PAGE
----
With delivery drones, driverless trucks, cashier-less stores, robotic welders and even robotic insurance claims adjusters becoming more ubiquitous by the day, your newest coworker could very well be some kind of “A.I.” or robot. But as the buzz around these technologies fades and reality sets in, how can software publishers and capital equipment manufacturers ensure that client staff knows how to safely and productively work with or alongside increasingly autonomous machines?
Before pointing out the challenges it must be stated that, despite the media’s tendency to sensationalize incidents where autonomous machines (such as Uber and Tesla’s self-driving cars) injured or killed operators or bystanders, autonomous machines have generally improved safety wherever they’ve been introduced. Yet, without careful training, workers unfamiliar with autonomous machines and how they operate can put themselves and others at risk.
The mining industry has been at the forefront of deploying autonomous vehicles, and overall they have improved safety by removing human operators from hazardous environments. However, recent studies have found that when humans and autonomous vehicles do work in close proximity, accidents remain all too common, especially during bad weather.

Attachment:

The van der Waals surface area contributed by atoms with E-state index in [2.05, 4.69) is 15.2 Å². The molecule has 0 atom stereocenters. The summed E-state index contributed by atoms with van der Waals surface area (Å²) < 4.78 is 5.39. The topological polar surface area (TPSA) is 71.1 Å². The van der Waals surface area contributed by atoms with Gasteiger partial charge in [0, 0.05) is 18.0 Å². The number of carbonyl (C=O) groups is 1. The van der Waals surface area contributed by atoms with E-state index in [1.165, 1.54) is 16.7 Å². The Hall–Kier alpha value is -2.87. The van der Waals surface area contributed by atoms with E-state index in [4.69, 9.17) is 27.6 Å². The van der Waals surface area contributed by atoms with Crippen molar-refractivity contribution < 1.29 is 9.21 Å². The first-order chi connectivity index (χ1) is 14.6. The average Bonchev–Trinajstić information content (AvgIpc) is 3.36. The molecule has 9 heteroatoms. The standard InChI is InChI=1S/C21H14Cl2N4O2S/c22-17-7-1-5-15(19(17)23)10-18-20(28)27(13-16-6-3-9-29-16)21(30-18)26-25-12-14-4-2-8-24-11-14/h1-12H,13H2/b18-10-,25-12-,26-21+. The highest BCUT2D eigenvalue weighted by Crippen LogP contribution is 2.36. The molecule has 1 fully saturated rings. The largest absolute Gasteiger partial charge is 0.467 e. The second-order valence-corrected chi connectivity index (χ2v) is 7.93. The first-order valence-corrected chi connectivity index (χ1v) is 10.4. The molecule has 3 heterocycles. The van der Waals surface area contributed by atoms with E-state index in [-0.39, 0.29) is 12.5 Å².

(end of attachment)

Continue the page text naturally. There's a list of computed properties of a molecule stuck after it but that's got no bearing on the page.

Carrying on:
In healthcare, robot-assisted surgery has tremendous promise, though the rollout of machines has not been without incidents. For instance, a patient died after undergoing the UK’s first robot-assisted heart valve surgery in 2015. While the surgical team made several errors that day, many unrelated to technology, the fact that the lead surgeon had never trained on the surgical robot is alarming in hindsight. Meanwhile, medical schools haven’t been doing the best job of preparing tomorrow’s doctors to perform robot-assisted surgery.
So what can manufacturers do to maximize the benefit of autonomous equipment while minimizing safety hazards? Here are a few suggestions: